In order to blast down desert roads at close to 100 mph, Ram engineers had to completely overhaul the TRX chassis. With every single bolt on the truck scrutinized during development, the TRX comes to the party with a chassis that's 75 percent new. Ram says the TRX frame is composed of up-gauged, optimally shaped, and strategically placed high-strength steel that has low-torsion attributes to increase durability and stability. Sections of the frame are hydroformed for dimensional accuracy and the rails are fully boxed. Front rails also use high-strength hydroformed steel to ensure the front crossmember has the stiffest foundation possible for the suspension. In layman's terms, it's a damn stiff frame.
The TRX uses a full-floating Dana 60 rear axle with a kicker shock to control wheel hop and has an electronic locking differential that doesn't have any speed restrictions. One of the few disappointments on the TRX is the use of the same open 215mm aluminum front axle housing out of the standard Ram 1500 Rebel. We would have liked to have seen a mechanical limited slip to supplement the electronic traction control in a cast-iron housing for durability. Both axles house 3.55 final drive gearing.
To control all that mass, the TRX is fitted with the largest brakes of any truck in the segment (as standard equipment) and features 15-inch front rotors with an inverted hat design for improved cooling. These plates are gripped by dual-piston monoblock calipers for incredible stiffness and consistent braking performance. The rear also gets 15-inch rotors, but use a single-piston caliper design. An electronic parking brake is carryover from the standard Ram 1500.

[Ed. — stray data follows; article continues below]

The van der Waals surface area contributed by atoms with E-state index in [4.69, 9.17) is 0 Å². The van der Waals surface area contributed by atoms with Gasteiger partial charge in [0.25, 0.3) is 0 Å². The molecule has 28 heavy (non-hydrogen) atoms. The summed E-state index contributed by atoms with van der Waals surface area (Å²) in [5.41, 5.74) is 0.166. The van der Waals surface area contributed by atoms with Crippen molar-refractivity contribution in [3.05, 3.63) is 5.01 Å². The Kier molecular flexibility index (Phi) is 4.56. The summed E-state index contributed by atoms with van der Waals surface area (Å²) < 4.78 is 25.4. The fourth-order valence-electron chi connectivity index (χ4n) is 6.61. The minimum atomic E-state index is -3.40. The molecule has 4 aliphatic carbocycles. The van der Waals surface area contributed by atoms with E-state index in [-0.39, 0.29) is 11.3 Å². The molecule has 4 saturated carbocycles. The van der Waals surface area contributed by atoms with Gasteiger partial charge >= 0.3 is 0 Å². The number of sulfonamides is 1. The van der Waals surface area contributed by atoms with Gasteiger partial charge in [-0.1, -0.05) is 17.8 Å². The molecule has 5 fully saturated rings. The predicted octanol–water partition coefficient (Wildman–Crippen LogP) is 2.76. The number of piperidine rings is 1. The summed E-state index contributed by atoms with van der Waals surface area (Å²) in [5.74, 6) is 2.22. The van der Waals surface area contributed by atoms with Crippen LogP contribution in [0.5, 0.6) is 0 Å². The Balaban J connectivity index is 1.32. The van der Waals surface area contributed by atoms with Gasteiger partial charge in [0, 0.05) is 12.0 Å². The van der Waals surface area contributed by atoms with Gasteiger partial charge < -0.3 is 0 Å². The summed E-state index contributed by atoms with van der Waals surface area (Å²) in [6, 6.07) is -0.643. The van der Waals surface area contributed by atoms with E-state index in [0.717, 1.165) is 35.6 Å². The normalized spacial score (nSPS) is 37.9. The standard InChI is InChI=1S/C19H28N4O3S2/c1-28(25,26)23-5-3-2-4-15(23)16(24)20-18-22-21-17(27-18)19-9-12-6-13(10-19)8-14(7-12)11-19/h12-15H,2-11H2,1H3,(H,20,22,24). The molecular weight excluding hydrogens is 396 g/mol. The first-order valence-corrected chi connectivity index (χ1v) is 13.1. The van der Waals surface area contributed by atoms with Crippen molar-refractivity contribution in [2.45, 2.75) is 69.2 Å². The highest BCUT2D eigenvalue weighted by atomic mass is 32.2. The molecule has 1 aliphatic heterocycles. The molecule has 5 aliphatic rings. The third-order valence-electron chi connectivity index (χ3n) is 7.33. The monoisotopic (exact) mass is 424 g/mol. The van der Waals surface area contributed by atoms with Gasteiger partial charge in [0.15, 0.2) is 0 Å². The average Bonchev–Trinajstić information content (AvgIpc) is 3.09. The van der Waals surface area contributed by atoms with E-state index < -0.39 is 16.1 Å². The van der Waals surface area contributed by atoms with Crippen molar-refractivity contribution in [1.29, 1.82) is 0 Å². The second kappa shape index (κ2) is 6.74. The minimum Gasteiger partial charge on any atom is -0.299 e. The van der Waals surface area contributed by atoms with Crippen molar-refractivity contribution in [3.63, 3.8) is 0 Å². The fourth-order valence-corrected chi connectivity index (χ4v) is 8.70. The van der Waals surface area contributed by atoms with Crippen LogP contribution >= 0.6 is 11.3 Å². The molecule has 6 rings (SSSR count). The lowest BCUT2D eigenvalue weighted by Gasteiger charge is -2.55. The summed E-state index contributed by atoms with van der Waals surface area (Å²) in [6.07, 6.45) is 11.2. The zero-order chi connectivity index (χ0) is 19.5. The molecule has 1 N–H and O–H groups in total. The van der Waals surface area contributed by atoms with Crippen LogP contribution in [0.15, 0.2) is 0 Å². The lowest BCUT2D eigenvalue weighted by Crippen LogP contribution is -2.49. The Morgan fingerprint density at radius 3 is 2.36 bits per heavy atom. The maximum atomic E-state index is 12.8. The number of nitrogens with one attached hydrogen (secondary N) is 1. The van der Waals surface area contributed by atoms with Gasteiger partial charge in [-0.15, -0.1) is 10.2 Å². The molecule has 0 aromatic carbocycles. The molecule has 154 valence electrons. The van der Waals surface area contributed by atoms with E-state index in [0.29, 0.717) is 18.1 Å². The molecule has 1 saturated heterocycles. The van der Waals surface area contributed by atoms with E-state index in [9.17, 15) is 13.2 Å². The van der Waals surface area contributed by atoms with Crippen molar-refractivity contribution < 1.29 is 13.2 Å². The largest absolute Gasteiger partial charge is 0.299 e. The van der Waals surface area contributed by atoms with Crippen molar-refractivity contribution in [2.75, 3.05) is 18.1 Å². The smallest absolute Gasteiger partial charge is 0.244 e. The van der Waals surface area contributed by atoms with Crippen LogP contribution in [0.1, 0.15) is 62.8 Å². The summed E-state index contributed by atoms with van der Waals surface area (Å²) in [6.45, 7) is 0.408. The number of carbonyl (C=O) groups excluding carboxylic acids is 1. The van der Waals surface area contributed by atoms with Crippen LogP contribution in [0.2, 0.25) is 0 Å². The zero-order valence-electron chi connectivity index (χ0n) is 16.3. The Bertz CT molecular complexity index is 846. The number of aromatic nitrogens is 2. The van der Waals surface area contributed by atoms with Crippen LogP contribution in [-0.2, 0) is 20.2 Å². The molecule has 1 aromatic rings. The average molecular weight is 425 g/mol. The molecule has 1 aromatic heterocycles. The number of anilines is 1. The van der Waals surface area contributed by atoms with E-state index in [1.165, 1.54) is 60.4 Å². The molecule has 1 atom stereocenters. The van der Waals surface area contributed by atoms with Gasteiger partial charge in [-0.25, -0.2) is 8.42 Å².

These improvements not only support the approximately 600 pounds of additional mass, but also give the TRX a GVWR of 7,800 pounds. Again, the 8,100-pound towing capacity should excite anyone who wants a play truck and a work truck in one vehicle.
The real magic of the TRX lies in the suspension system. In order to achieve 13 inches of front and 14 inches of rear wheel travel with 35-inch tires, the Ram team lifted the TRX 2 inches, moved the front axle forward 20 millimeters (putting the tires further away from the firewall), and widened the track 3 inches per side.
The all-new front short-long arm (SLA) suspension consists of wider, stronger forged aluminum upper and lower control arms with special attention paid to caster and camber changes during suspension cycling. A stronger steering gear was developed, and high-travel CV axles use a ball-spline sliding shaft.
The rear suspension is still Ram's signature five-link, but with improved geometry from longer steel links and the industry's tallest coil spring in a non-commercial production application. These progressive coils measure 600 millimeters in height and provide a better ride, precise control, and improved articulation than a leaf-spring system.
So, what do the front and rear suspension have in common? Well, just the most sophisticated shocks ever installed on a production truck, that's what. Ram's need for the TRX to be the most versatile truck on the market required a novel damper solution. Enter the 2.5-inch aluminum Bilstein Black Hawk e2 adaptive performance shocks.